You probably don’t think of herpes being a child’s health problem, but there exists a children’s disease that is sparked by the same virus. Cytomegalovirus (CMV) can infect “almost anyone” and the virus will stay with you for life, even if there are no symptoms (which is common in otherwise healthy people, says the Mayo Clinic).
CMV can make it to a baby through breast milk, which isn’t usually a danger to the child. However, an expectant mother with the viral symptoms can infect the newborn. Children and teenagers can have symptoms that can be mistaken for another illness. Here are six things to know about this virus…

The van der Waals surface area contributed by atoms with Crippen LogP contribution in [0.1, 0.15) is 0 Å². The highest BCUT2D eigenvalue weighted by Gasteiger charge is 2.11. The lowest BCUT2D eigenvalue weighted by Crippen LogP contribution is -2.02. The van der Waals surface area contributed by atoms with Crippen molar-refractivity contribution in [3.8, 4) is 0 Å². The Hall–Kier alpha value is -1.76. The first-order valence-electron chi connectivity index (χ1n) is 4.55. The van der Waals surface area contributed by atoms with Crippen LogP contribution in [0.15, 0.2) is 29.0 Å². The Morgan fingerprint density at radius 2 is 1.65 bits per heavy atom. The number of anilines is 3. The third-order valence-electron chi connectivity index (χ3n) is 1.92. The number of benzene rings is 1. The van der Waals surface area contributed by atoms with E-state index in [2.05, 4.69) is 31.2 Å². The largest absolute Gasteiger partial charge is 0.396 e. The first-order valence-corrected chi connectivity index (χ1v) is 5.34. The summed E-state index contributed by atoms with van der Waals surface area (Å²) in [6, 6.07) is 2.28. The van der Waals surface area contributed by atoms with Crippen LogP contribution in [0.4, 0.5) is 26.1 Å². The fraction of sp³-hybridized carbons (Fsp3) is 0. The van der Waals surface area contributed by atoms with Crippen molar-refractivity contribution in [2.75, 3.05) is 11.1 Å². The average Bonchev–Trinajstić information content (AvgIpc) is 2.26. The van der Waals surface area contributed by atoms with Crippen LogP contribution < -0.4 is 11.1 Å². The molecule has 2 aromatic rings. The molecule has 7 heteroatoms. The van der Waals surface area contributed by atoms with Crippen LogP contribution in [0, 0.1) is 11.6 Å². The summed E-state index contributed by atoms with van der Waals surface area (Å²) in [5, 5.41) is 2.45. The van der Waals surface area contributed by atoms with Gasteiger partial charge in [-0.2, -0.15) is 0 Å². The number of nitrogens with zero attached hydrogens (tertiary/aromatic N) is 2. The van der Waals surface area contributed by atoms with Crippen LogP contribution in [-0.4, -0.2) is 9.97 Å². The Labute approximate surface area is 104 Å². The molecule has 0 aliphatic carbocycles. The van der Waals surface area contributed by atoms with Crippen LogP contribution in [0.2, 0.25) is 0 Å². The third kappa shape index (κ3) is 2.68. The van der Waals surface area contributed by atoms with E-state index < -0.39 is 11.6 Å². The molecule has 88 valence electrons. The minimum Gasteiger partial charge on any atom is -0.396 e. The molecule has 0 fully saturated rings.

According to HealthyChildren.org, cytomegalovirus (or CMV) is the most prevalent virus at birth from infected mothers in the U.S. As mentioned before, babies can get the virus through breast milk, but there are other ways junior can wind up with the problem.
The source notes unborn babies can get CMV through the placenta, the source of nourishment for the fetus. Babies can also contract the virus during delivery from an infected genital tract, adds the source. Just how common is CMV? One source, Medscape, notes, “At least 60-percent of the US population has been exposed to CMV, with a prevalence of more than 90-percent in high-risk groups.”